The specific tasks certified nursing assistants perform during the workday depends to a great extent on where they work. While most CNAs work in nursing homes, retirement communities, hospitals, and home care, there are other places to use your knowledge and skills.
Nursing care facilities
Home healthcare services
Memory care homes
Outpatient care centers
Elementary and secondary schools
Continuing Care Retirement and Assisted Living
Scientific research and development services
Ask Yourself and Consider the Following About Your CNA Education and Career
Now let’s look at how you should decide whether to become a CNA, along with where and how you should get CNA training:
- The most important thing to ask yourself is: can you do the work of a CNA, considering how grueling, painful, and rough it is? Will you be highly motivated by this work?
- Even though the training for a CNA position is far less than other medical degrees or certifications, it’s still not something you should waste your time on if it’s not for you. Think hard about whether you’re a good fit for this position.
- Consider volunteering at a long-term care facility, nursing home, or other medical organization to get a sense of the work you might do, and experience doing it.
- If you’re sure nursing is for you, how far do you want to go in your career? What are your short, mid, and long-term career goals in nursing and general?
- Is becoming a CNA a good first step for you, or should you study and become an RN or Licensed Practical Nurse (LPN) straightaway?
- You can become a CNA much quicker than you can get an RN or LPN certification. However, by the time you get a CNA certification, a job, and work in it for a while to get your feet wet, you might spend enough time in the field to have earned a different certification. Weight the pros and cons of quick entry into nursing against higher pay and a more impressive credential.
- Where do you want to live and work? Some cities and states have higher pay for CNAs. The top states for CNA pay in May 2018 were Alaska, New York, Hawaii, California, and Nevada.
- You might consider a CNA training program in the area you want to work in. It’s not necessary, but the program you train under might be able to connect you to more local opportunities than CNA jobs further away.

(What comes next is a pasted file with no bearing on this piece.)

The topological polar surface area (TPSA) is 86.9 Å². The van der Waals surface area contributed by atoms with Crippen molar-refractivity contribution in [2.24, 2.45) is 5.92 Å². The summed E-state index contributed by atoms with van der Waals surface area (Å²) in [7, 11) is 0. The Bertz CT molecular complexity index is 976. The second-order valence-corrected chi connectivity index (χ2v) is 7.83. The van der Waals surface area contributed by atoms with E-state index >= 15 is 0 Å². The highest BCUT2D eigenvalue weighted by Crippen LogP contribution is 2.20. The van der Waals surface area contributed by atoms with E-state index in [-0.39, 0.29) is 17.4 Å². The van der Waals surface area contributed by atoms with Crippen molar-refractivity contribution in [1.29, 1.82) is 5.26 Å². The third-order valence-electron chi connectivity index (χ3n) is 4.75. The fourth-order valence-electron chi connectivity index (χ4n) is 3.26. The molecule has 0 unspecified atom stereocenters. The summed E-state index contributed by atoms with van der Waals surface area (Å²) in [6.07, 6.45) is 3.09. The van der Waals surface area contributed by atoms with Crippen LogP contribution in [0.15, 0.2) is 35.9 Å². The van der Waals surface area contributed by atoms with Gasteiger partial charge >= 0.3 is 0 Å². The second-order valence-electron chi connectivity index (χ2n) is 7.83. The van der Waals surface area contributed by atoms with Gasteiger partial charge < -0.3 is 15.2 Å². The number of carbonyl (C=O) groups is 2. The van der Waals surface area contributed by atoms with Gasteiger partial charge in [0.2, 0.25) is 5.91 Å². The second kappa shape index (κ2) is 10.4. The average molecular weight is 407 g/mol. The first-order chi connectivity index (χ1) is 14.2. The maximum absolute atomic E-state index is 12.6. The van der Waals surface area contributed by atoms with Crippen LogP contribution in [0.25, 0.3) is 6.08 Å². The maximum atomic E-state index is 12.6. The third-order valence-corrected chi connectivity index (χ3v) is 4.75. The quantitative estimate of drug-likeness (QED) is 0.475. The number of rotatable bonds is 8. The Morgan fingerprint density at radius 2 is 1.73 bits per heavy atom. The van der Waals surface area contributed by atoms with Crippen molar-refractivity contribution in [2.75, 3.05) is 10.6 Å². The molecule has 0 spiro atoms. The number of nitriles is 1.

- One thing you have on your side is the high demand for nurses and the growing demand for certified CNAs.
- How long can you commit to a CNA program? Some programs take longer than others to complete. Make sure to find all the specs governing any CNA program you’re considering.
These are just some of the questions and considerations you should be mulling over when you’re choosing a CNA program or whether to pursue one at all. You can help yourself decide by discussing these questions with family, friends, experienced nurses, program facilitators, and anyone you trust. Answering these questions can also be very useful in your decision-making process.
How Can We Help You In Your Nursing Education and Career?
Now let’s explore how we can help you in your hunt for a nursing program and in search for a nursing position.
Here at Best Health Degrees, we’ve worked diligently to offer aspiring nurses a litany of informative content. We’ve ranked degree programs, including traditional and online offerings. We’ve prepared resources to help you decide what roles you should pursue in your medical career, and show you what opportunities exist once you’ve earned credentials, degrees, and certifications. We’re also committed to answering common questions describing roles in the field, their differences, and much more. Some of our pertinent content can be found below.